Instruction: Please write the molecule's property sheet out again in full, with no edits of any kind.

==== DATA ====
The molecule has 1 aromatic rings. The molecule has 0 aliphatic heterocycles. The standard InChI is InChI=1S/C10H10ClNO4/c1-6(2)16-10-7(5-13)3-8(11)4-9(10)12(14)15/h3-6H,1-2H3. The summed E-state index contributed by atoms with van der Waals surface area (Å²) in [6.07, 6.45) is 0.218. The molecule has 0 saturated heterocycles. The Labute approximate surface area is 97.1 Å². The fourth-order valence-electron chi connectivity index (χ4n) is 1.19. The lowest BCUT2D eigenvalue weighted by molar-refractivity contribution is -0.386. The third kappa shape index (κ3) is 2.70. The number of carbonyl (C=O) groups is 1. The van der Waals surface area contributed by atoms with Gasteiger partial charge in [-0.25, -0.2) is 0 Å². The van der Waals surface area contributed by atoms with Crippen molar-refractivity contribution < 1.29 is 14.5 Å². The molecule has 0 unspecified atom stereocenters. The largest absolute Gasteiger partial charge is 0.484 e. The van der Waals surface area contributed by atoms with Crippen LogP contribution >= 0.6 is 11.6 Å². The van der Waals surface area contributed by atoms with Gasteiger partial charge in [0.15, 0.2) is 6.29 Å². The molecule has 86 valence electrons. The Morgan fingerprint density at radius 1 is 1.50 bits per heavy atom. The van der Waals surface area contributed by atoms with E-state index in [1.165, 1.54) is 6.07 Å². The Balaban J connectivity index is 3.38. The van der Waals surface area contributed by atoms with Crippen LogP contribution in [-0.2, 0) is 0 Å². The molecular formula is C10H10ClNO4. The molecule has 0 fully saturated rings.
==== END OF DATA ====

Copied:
The molecule has 1 aromatic rings. The molecule has 0 aliphatic heterocycles. The standard InChI is InChI=1S/C10H10ClNO4/c1-6(2)16-10-7(5-13)3-8(11)4-9(10)12(14)15/h3-6H,1-2H3. The summed E-state index contributed by atoms with van der Waals surface area (Å²) in [6.07, 6.45) is 0.218. The molecule has 0 saturated heterocycles. The Labute approximate surface area is 97.1 Å². The fourth-order valence-electron chi connectivity index (χ4n) is 1.19. The lowest BCUT2D eigenvalue weighted by molar-refractivity contribution is -0.386. The third kappa shape index (κ3) is 2.70. The number of carbonyl (C=O) groups is 1. The van der Waals surface area contributed by atoms with Gasteiger partial charge in [-0.25, -0.2) is 0 Å². The van der Waals surface area contributed by atoms with Crippen molar-refractivity contribution < 1.29 is 14.5 Å². The molecule has 0 unspecified atom stereocenters. The largest absolute Gasteiger partial charge is 0.484 e. The van der Waals surface area contributed by atoms with Crippen LogP contribution >= 0.6 is 11.6 Å². The van der Waals surface area contributed by atoms with Gasteiger partial charge in [0.15, 0.2) is 6.29 Å². The molecule has 86 valence electrons. The Morgan fingerprint density at radius 1 is 1.50 bits per heavy atom. The van der Waals surface area contributed by atoms with E-state index in [1.165, 1.54) is 6.07 Å². The Balaban J connectivity index is 3.38. The van der Waals surface area contributed by atoms with Crippen LogP contribution in [-0.2, 0) is 0 Å². The molecular formula is C10H10ClNO4. The molecule has 0 fully saturated rings.